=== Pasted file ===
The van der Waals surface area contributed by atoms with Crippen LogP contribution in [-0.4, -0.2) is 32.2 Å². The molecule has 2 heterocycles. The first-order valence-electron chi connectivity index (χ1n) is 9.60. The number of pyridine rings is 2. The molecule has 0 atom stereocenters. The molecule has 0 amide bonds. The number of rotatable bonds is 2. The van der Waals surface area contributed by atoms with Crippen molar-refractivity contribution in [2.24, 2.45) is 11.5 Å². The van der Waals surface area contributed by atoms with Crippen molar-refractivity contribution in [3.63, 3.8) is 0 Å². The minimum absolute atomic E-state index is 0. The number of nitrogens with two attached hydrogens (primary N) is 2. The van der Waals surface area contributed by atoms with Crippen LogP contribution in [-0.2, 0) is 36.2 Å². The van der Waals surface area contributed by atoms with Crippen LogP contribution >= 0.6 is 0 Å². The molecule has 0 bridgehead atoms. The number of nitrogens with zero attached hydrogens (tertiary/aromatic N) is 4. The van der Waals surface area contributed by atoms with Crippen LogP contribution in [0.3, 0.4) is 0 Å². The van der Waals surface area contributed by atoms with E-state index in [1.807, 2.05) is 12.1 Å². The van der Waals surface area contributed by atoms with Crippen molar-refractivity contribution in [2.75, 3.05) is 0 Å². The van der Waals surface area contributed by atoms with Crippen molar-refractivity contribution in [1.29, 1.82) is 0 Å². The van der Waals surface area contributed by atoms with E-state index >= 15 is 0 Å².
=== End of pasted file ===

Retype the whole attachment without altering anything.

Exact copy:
The van der Waals surface area contributed by atoms with Crippen LogP contribution in [-0.4, -0.2) is 32.2 Å². The molecule has 2 heterocycles. The first-order valence-electron chi connectivity index (χ1n) is 9.60. The number of pyridine rings is 2. The molecule has 0 atom stereocenters. The molecule has 0 amide bonds. The number of rotatable bonds is 2. The van der Waals surface area contributed by atoms with Crippen molar-refractivity contribution in [2.24, 2.45) is 11.5 Å². The van der Waals surface area contributed by atoms with Crippen molar-refractivity contribution in [3.63, 3.8) is 0 Å². The minimum absolute atomic E-state index is 0. The number of nitrogens with two attached hydrogens (primary N) is 2. The van der Waals surface area contributed by atoms with Crippen LogP contribution in [-0.2, 0) is 36.2 Å². The van der Waals surface area contributed by atoms with Crippen LogP contribution >= 0.6 is 0 Å². The molecule has 0 bridgehead atoms. The number of nitrogens with zero attached hydrogens (tertiary/aromatic N) is 4. The van der Waals surface area contributed by atoms with Crippen LogP contribution in [0.3, 0.4) is 0 Å². The van der Waals surface area contributed by atoms with E-state index in [1.807, 2.05) is 12.1 Å². The van der Waals surface area contributed by atoms with Crippen molar-refractivity contribution in [2.75, 3.05) is 0 Å². The van der Waals surface area contributed by atoms with Crippen molar-refractivity contribution in [1.29, 1.82) is 0 Å². The van der Waals surface area contributed by atoms with E-state index >= 15 is 0 Å².